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Επιπεφυκίτιδα Haemophilus influenzae Διάφορα άλλα μικρόβια Λόγω χρήσης μη αποστειρωμένων φακών επαφής Γονοκοκκική οφθαλμία στα νεογέννητα Neisseria gonorrhoeae.

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Παρουσίαση με θέμα: "Επιπεφυκίτιδα Haemophilus influenzae Διάφορα άλλα μικρόβια Λόγω χρήσης μη αποστειρωμένων φακών επαφής Γονοκοκκική οφθαλμία στα νεογέννητα Neisseria gonorrhoeae."— Μεταγράφημα παρουσίασης:

1 Επιπεφυκίτιδα Haemophilus influenzae Διάφορα άλλα μικρόβια Λόγω χρήσης μη αποστειρωμένων φακών επαφής Γονοκοκκική οφθαλμία στα νεογέννητα Neisseria gonorrhoeae Μεταδίδεται κατά τη δίοδο του νεογεννήτου απ΄πο το γεννητικό σωλήνα Μικροβιακές οφθαλμικές λοιμώξεις

2 Chlamydia trachomatis Επιπεφυκίτιδα Μεταδίδεται κατά τη γέννηση Μετάδοση από νερά κολυμβητικών δεξαμενών Αντιβιοτικό εκλογής: Τετρακυκλίνες Τράχωμα (λοίμωξη κερατοειδούς) Υψηλότερη αιτία τύφλωσης παγκοσμίως Μόνιμες βλάβες στον κερατοειδή Μικροβιακές οφθαλμικές λοιμώξεις

3 Figure 21.20

4 Ερπητική κερατίτιδα Herpes simplex virus 1 (HHV-1) Προσβολή κερατοειδούς, μπορεί να οδηγήσει σε τύφλωση Θεραπεία με τριφλουριδίνη Acanthamoeba κερατίτιδα Μεταδίδεται από το νερό Φακοί επαφής Μικροβιακές οφθαλμικές λοιμώξεις

5 Figure 21.21

6 Λοιμώξεις ανώτερου αναπνευστικού Λαρυγγίτιδα-Φαρυγγίτιδα: S. pneumoniae, S. pyogenes, ιοί Αμυγδαλίτιδα: S. pneumoniae, S. pyogenes, ιοί Ιγμορίτιδες: Βακτήρια Επιγλωττίτιδα: H. influenzae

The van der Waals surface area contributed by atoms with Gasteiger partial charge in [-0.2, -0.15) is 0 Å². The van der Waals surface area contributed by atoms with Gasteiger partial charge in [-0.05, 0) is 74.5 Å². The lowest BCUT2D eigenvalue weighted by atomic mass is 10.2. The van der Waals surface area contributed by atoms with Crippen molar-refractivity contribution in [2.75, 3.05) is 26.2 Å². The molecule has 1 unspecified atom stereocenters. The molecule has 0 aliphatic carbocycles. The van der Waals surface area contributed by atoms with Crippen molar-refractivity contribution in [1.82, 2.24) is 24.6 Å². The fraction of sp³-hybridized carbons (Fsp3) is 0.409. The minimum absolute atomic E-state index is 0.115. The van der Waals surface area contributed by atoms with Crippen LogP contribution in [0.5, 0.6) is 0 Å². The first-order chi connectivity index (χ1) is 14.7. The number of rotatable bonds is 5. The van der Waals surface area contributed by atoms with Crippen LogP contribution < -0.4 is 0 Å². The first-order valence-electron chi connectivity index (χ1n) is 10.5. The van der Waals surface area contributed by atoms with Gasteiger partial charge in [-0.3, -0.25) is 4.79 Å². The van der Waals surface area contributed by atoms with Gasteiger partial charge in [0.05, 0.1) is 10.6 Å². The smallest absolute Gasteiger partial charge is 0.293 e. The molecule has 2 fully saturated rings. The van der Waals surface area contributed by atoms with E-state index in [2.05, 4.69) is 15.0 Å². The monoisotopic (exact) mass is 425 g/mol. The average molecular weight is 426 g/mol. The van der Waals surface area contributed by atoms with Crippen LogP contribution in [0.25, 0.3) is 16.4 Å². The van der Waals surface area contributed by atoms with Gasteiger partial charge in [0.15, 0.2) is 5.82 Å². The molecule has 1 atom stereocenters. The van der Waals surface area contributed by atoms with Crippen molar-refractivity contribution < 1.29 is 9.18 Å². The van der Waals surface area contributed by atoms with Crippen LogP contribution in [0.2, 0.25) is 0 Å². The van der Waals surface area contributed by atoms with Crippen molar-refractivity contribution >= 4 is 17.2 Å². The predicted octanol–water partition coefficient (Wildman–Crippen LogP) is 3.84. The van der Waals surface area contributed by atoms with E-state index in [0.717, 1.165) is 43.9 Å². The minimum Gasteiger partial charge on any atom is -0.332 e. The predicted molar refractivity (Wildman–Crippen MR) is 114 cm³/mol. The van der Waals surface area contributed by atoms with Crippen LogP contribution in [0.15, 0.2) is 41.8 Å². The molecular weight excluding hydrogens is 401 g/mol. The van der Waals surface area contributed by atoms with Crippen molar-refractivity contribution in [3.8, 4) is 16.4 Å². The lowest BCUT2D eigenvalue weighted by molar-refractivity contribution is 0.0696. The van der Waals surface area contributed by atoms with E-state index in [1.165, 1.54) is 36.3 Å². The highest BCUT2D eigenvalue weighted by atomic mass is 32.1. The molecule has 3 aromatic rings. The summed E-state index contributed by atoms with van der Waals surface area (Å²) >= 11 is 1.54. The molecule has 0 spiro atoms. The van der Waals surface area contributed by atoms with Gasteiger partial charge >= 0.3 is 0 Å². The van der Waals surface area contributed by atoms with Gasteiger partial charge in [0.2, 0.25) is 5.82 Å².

7 Από δυνητικά παθογόνα Λοιμώξεις ανώτερου αναπνευστικού Figure 24.1

8 Streptococcal pharyngitis (Strep throat) Figure 24.3 Streptococcus pyogenes Resistant to phagocytosis Streptokinases lyse clots Streptolysins are cytotoxic Diagnosis by indirect agglutination

9

10 Group A Beta Hemolytic Streptococcus

11 BETA HEMOLYSIS

12 Επιπλοκές φαργγίτιδας από Στρεπτόκοκκο Ομάδας Α Μέση ωτίτιδα Ιγμορίτιδες Περιαμυγδαλιδικό ή φαρυγγικό απόστημα Τραχηλική αδενίτιδαs

13 Streptococcal Cervical Adenitis

14 Streptococcus pyogenes Pharyngitis Erythrogenic toxin produced by lysogenized S. pyogenes Scarlet Fever (Οστρακιά) Figure 24.4

15 DISEASES Impetigo Erysipelas

16 DISEASES cont. Erysipelas Tonsillitis

17 DISEASES cont. Scarlet Fever Toxic Shock

18 Corynebacterium diphtheriae: Gram-positive rod Diphtheria membrane of fibrin, dead tissue, and bacteria Diphtheria toxin produced by lysogenized C. diphtheriae Prevented by DTaP and Td vaccine (Diphtheria toxoid) Cutaneous diphtheria: Infected skin wound leads to slow healing ulcer Diphtheria

19 I. Organism -G+, club shaped, pleomorphic, aerobic rod

20 I. Organism -G+, club shaped, pleomorphic, aerobic rod -metachromatic polyphosphate granules

21 I. Organism -G+, club shaped, pleomorphic, aerobic rod -metachromatic polyphosphate granules -reduce potassium tellurite to tellurium metal - black ppt. on tellurite blood agar

22 I. Organism -G+, club shaped, pleomorphic, aerobic rod -metachromatic polyphosphate granules -reduce potassium tellurite to tellurium metal - black ppt. on tellurite blood agar -subtypes gravis, intermedius, mitis: severity of infection differs depending on growth rate of subtype

23 II. Clinical -usually presents as throat infection w/ sore throat, fever, sometimes swollen lymph glands -”pseudomembrane” forms at back of throat - may obstruct airway (“la garottilla”)

24

25 Pseudomembrane in Diptheria

26

27 Anatomy of the Ear

28 1 Tympanic Membrane 2 Maleus Incus Stapes 3 Semicircular canals 4 Cochlea 5 Cochlear Nerve 6 Oval Window 7 Eustachian Tube 8 Orifice 9 Round Window10 Middle Ear Cavity

29 Ear infections Otitis externa Otitis media Exogenous organisms via external auditory canal Endogenous organisms via eustachian tube tympanic membrane